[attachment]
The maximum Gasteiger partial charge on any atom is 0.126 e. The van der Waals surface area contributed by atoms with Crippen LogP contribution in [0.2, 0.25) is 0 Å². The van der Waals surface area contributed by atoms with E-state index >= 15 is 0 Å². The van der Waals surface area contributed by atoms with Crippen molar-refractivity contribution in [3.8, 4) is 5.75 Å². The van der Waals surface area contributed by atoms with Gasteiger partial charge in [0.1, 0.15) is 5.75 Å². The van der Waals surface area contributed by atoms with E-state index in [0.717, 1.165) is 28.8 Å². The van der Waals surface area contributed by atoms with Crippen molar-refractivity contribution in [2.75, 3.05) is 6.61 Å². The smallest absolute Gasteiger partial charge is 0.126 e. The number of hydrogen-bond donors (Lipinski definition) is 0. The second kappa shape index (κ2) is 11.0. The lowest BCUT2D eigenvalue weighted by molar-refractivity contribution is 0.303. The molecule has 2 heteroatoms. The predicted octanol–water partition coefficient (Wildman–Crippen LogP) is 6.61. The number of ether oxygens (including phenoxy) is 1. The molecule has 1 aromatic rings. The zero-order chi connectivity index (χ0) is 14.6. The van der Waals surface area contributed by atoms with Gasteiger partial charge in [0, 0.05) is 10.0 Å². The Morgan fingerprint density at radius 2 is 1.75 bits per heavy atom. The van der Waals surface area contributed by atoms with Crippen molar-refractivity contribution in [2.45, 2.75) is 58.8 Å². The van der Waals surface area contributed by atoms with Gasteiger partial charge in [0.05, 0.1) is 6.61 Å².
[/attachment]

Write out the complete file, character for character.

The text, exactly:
The maximum Gasteiger partial charge on any atom is 0.126 e. The van der Waals surface area contributed by atoms with Crippen LogP contribution in [0.2, 0.25) is 0 Å². The van der Waals surface area contributed by atoms with E-state index >= 15 is 0 Å². The van der Waals surface area contributed by atoms with Crippen molar-refractivity contribution in [3.8, 4) is 5.75 Å². The van der Waals surface area contributed by atoms with Gasteiger partial charge in [0.1, 0.15) is 5.75 Å². The van der Waals surface area contributed by atoms with E-state index in [0.717, 1.165) is 28.8 Å². The van der Waals surface area contributed by atoms with Crippen molar-refractivity contribution in [2.75, 3.05) is 6.61 Å². The smallest absolute Gasteiger partial charge is 0.126 e. The number of hydrogen-bond donors (Lipinski definition) is 0. The second kappa shape index (κ2) is 11.0. The lowest BCUT2D eigenvalue weighted by molar-refractivity contribution is 0.303. The molecule has 2 heteroatoms. The predicted octanol–water partition coefficient (Wildman–Crippen LogP) is 6.61. The number of ether oxygens (including phenoxy) is 1. The molecule has 1 aromatic rings. The zero-order chi connectivity index (χ0) is 14.6. The van der Waals surface area contributed by atoms with Gasteiger partial charge in [0, 0.05) is 10.0 Å². The Morgan fingerprint density at radius 2 is 1.75 bits per heavy atom. The van der Waals surface area contributed by atoms with Crippen molar-refractivity contribution in [2.45, 2.75) is 58.8 Å². The van der Waals surface area contributed by atoms with Gasteiger partial charge in [0.05, 0.1) is 6.61 Å².